The “Mi(e)s-conception” essay was originally published in 2000, so it is undoubtedly an example of Preciado’s earlier work, but at the same time, it can also be read as the beginning of his trajectory toward more developed thinking on gender, sex, and the built environment, as evidenced in "Pornotopia". The question, for geographers and other spatially-oriented thinkers, is How can this corpus of work be productively adapted to their research?
"Reproductive Geographies: Bodies, Places and Politics" is an edited volume that collects feminist geographical studies of reproduction and seeks to offer a research agenda for reproductive geography as a sub-field. "Xenofeminism" (2018, Helen Hester) is a short manifesto and polemic written as part of the theoretical project of the Laboria Cuboniks collective. Together these two works stage an important conversation about the relationship between feminism, technology, and reproduction.
Beauchamp’s "Going Stealth: Transgender Politics and U.S. Surveillance Practices" accomplishes the best of what we imagine theory to be good for – making sense of our everyday experiences, grounding personal interactions with the state in histories of structural oppression, and illuminating the broader context of our banal negotiations between dignity, resilience, convenience, resistance, politics-in-practice, and privilege.
I perceived Ivonete Aparecida Alves’ introduction as “bold” because it used the predominantly white space of an academic conference to counter racist and sexist exclusion. Moreover, it countered the current attack on subjugated knowledges by the new government, which has announced that Paulo Freire’s legacy will be “purged” from curricula (even though it is not even really there).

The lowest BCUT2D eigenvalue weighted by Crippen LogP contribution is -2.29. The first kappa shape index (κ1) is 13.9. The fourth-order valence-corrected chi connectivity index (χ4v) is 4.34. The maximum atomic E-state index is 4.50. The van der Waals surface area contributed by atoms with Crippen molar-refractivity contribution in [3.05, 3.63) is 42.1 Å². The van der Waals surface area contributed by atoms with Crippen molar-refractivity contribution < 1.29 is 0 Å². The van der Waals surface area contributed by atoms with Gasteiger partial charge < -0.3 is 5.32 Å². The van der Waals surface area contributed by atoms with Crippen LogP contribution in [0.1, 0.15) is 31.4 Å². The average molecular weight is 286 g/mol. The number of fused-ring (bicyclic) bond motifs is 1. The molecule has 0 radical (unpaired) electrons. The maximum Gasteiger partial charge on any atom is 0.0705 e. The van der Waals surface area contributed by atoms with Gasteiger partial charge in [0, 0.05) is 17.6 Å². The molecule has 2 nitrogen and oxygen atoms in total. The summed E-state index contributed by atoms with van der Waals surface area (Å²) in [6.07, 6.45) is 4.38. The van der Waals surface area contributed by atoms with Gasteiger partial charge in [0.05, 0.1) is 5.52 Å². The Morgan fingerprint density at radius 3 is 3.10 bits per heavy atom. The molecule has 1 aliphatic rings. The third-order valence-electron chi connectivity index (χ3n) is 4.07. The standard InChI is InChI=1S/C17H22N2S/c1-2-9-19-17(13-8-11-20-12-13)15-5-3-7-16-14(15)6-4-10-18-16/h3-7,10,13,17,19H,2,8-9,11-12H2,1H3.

Guest editors Max Andrucki, Caitlin Henry, Will Mckeithen, and Sarah Stinard-kiel present a forum that attempts to call for a “sideways” approach to more-than-capitalist life in the making (Gibson-Graham, 1996)—one that queerly challenges the ontological underpinnings of these binaries themselves by moving across and beyond easy categorization. The papers in this forum will thereby trouble three overarching binaries that are explicitly or implicitly reproduced through social reproduction literature: labor and care, the human and the non-human, and the heteronormative sex/gender binary.
Grounded in Beam’s experiences of frontline work and careful inquiry into the history and political economy of LGBTQ nonprofits in Chicago and Minneapolis, this book offers a persuasive indictment of the nonprofit form, as well as a deeply felt mediation on how savvy grassroots organizers struggle with its constraints.
We explore the implications of Lewis' argument that confronting unjust aspects of the surrogate industry requires not simple opposition to its technologies, but rather an abolition of the hetero-patriarchal private capitalist form in which surrogacy is embedded.
A House of Prayer for All People by David K. Seitz is based on nearly three years of ethnographic fieldwork in a large, predominantly LGBT and evangelical Christian church located in Toronto, Canada.
The recipient of the Organization of American Historians’ 2017 David Montgomery Award for the best book on a topic in U.S. labor and working-class history, Deregulating Desire offers an empirically rich and beautifully written account of the politics of gender, sexuality and race in late 20th-century U.S. flight attendant organizing.